|Event||Welcome Back, After Happy Hour Review|
|Date||December 10, 2019 - 7:00 pm|
past and present editors and contributors of the After Happy Hour Review celebrate the rebirth of the journal with poetry, prose, and maybe even some of that fun hard to classify stuff.
Joan E. Bauer is the author of The Almost Sound of Drowning (Main Street Rag, 2008). Since 2001, more than 200 of her poems have been published in the USA and abroad. With Judith Robinson and Sankar Roy, she co-edited the international anthology, Only the Sea Keeps: Poetry of the Tsunami (Bayeux Arts and Rupa & Co, 2005). For some years, she was a teacher and counselor and now divides her time between Venice , CA and Pittsburgh, PA where she co-hosts and curates the Hemingway’s Summer Poetry Series with Kristofer Collins.
Brandon Getz earned an MFA in fiction writing from Eastern Washington University. His work has appeared in F(r)iction, Versal, Flapperhouse, and elsewhere, and his story “White People” appeared in the Spring 2015 issue of The After Happy Hour Review. His debut novel, Lars Breaxface: Werewolf in Space — an irreverent sci-fi monster adventure — was released in October 2019 from Spaceboy Books.
Before obtaining his MFA from Hollins University in Roanoke, VA, Mike Good co-founded the Hour After Happy Hour Writing Workshop and After Happy Hour (Review). Currently, he serves as managing editor at Autumn House Press. His recent poetry can be found at The Carolina Quarterly, december, Five Points, Forklift, OH, Sugar House Review, and elsewhere. Find more at mikegoodwrites.wordpress.com.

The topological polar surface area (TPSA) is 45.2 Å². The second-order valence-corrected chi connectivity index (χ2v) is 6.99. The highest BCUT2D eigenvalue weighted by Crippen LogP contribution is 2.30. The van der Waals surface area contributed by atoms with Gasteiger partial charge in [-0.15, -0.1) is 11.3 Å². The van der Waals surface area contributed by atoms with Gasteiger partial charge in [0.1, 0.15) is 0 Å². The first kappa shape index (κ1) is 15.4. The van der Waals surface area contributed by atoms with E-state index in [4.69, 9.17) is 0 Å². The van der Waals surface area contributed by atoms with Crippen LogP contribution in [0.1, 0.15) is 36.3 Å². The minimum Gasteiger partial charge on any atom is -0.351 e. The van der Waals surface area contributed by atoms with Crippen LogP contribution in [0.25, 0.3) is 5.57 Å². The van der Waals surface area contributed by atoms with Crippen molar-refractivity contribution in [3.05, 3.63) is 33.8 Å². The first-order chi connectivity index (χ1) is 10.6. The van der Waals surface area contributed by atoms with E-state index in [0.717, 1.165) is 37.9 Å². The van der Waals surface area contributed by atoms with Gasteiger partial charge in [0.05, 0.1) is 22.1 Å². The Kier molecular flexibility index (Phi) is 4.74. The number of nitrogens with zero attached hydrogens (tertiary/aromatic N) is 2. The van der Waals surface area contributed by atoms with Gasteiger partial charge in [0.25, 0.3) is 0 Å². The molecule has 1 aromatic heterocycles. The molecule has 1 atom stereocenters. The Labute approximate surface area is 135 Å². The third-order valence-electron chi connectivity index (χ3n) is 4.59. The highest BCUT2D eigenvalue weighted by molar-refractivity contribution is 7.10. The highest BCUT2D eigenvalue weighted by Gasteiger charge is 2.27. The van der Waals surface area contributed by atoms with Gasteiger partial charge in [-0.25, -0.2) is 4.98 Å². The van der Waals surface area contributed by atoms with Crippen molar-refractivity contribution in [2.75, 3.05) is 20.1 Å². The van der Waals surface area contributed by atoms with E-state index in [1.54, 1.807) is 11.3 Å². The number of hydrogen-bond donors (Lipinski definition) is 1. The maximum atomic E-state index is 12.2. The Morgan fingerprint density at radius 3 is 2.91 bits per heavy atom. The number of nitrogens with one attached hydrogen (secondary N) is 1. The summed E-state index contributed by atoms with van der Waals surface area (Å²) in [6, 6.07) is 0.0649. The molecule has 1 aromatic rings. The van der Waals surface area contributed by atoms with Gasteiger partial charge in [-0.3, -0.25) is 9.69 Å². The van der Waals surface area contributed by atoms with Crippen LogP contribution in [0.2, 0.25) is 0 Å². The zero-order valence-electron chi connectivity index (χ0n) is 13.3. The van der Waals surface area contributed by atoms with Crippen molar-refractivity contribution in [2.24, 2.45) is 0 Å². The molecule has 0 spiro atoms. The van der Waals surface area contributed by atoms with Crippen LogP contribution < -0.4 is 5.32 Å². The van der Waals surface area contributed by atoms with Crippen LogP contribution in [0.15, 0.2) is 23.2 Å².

Daniel Parme is a poet and fiction writer from Pittsburgh. His novella Post is forthcoming from Running Wild Press. His previous novels include Hungry, a novel of sex, drugs, and cannibalism, and Confluence.
Jess Simms is a freelance ghostwriter and fiction writer, as well as the managing editor of After Happy Hour. Their short fiction has been published most recently in the Arcanist Monster Flash Fiction Anthology, HOOT!, and the Geek Out! II Anthology.
As a Navy brat, Robert Yune moved 11 times by the time he turned 18. After graduating from Pitt, he lived in Pittsburgh for the next 15 years. In the summer of 2012, he worked as a stand-in for George Takei and has appeared as an extra in commercials and movies such as Me and Earl and the Dying Girl and Fathers and Daughters.
Yune’s fiction has been published in Green Mountains Review, The Kenyon Review, and Pleiades, among others. In 2009, he received a writing fellowship from the Pennsylvania Council on the Arts.
In 2015, his debut novel Eighty Days of Sunlight was nominated for the International DUBLIN Literary Award. Other nominees that year included Lauren Groff, Kazuo Ishiguro and Salman Rushdie. His debut story collection Impossible Children won the 2017 Mary McCarthy Prize and was published in October 2019 by Sarabande Books.